Mexican President Andrés Manuel López Obrador. (Ginnette Riquelme / Associated Press)
Mexican President Andrés Manuel López Obrador acknowledged Friday that he was personally behind one of the most embarrassing episodes of his term — a manhunt in which soldiers captured and then released a son of the notorious cartel leader Joaquín “El Chapo” Guzmán.
“I ordered that this operation be stopped and that this presumed criminal be freed,” López Obrador told reporters.
He defended the decision, saying it likely saved hundreds of lives.
The arrest of Ovidio Guzmán López last Oct. 17 led to hours-long gun battles and cartel roadblocks on the streets of Culiacán in northwestern Sinaloa state, leaving at least 14 people dead, according to official accounts.
The scenes of war-like violence stunned Mexicans watching a live broadcast from the besieged city. It ended only after outgunned military and police units retreated and handed Guzmán over to his confederates.
The bungled operation drew widespread condemnation at home and abroad as a humiliating defeat and indisputable evidence that criminal gangs hold the upper hand in Culiacán and across broad swaths of Mexico.
At the time, the president voiced support for the retreat, but said that his security chiefs had made the decision.
But on Friday, López Obrador said he had chosen the best alternative in difficult circumstances.
“If we hadn’t suspended [the operation] more than 200 innocent people … would have lost their lives,” the president said.
His public revival of the debacle renewed debate.
“A humanitarian decision or the capitulation of the state?” Mexican journalist Víctor Trujillo asked on Twitter.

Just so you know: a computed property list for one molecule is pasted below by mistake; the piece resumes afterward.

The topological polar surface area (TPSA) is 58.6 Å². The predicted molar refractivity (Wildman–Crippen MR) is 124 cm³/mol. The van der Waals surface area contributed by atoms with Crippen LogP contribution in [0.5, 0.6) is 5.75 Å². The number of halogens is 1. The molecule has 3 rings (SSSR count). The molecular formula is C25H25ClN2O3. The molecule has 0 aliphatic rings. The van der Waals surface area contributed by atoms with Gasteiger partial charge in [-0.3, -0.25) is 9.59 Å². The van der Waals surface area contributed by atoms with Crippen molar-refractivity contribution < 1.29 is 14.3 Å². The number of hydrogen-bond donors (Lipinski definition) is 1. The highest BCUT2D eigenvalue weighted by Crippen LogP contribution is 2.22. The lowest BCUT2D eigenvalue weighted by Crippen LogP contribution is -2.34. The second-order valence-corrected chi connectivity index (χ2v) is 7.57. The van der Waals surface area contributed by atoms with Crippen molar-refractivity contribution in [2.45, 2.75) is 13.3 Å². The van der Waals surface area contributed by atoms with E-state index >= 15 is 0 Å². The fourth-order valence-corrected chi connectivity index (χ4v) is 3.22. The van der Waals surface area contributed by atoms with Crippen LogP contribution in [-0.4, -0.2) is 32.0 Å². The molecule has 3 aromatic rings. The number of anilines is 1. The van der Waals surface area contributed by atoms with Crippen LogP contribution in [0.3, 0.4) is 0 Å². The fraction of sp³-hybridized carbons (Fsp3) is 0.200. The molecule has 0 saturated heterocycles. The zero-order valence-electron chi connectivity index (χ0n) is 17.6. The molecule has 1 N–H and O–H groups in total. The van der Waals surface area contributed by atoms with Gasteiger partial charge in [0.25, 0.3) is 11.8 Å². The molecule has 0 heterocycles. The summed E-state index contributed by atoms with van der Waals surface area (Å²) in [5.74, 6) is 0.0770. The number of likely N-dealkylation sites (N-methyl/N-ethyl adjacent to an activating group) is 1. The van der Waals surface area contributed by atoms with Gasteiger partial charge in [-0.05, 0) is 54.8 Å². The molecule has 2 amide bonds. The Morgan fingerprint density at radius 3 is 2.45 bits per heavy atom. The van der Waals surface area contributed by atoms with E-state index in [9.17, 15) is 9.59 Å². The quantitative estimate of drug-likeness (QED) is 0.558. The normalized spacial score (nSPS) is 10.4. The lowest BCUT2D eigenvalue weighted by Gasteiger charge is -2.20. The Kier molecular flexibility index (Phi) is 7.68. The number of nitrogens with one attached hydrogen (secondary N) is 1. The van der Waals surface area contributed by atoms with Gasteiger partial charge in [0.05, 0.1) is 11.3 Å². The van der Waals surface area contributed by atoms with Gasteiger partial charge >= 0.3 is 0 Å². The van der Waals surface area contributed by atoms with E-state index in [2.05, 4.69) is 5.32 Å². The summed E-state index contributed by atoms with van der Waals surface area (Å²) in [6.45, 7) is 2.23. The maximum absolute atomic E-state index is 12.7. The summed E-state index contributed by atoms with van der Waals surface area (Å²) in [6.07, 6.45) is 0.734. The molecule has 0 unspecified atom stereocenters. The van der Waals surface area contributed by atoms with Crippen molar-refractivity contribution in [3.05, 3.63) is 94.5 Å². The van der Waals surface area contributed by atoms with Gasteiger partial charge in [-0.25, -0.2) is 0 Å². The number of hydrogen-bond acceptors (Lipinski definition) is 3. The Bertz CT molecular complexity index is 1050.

Both Ovidio Guzmán López and his older brother, Joaquín Guzmán López, face drug-trafficking charges in the United States.
López Obrador said Friday that a day or two after the failed operation President Trump called to offer help.
The Mexican president said he declined that offer as well as a similar overture following the killings in November of nine dual U.S.-Mexican citizens — all women and children members of a fundamentalist Mormon sect — in an apparent cartel ambush in northern Sonora state.
“In a very respectful manner, we thanked him [Trump] for his offer and he understood that it is our duty to respond to these cases,” López Obrador said Friday.
In his 18 months in office, López Obrador has tried to avoid direct confrontations with the country’s well-armed criminal cartels. He has described his approach as “hugs not bullets,” voicing the hope that new job opportunities, training and scholarships would deter young people from joining violent gangs.
But homicides have continued to surge, even in recent months as much of the country was in semi-lockdown because of the coronavirus pandemic.
Special correspondent Cecilia Sánchez in Mexico City contributed to this report.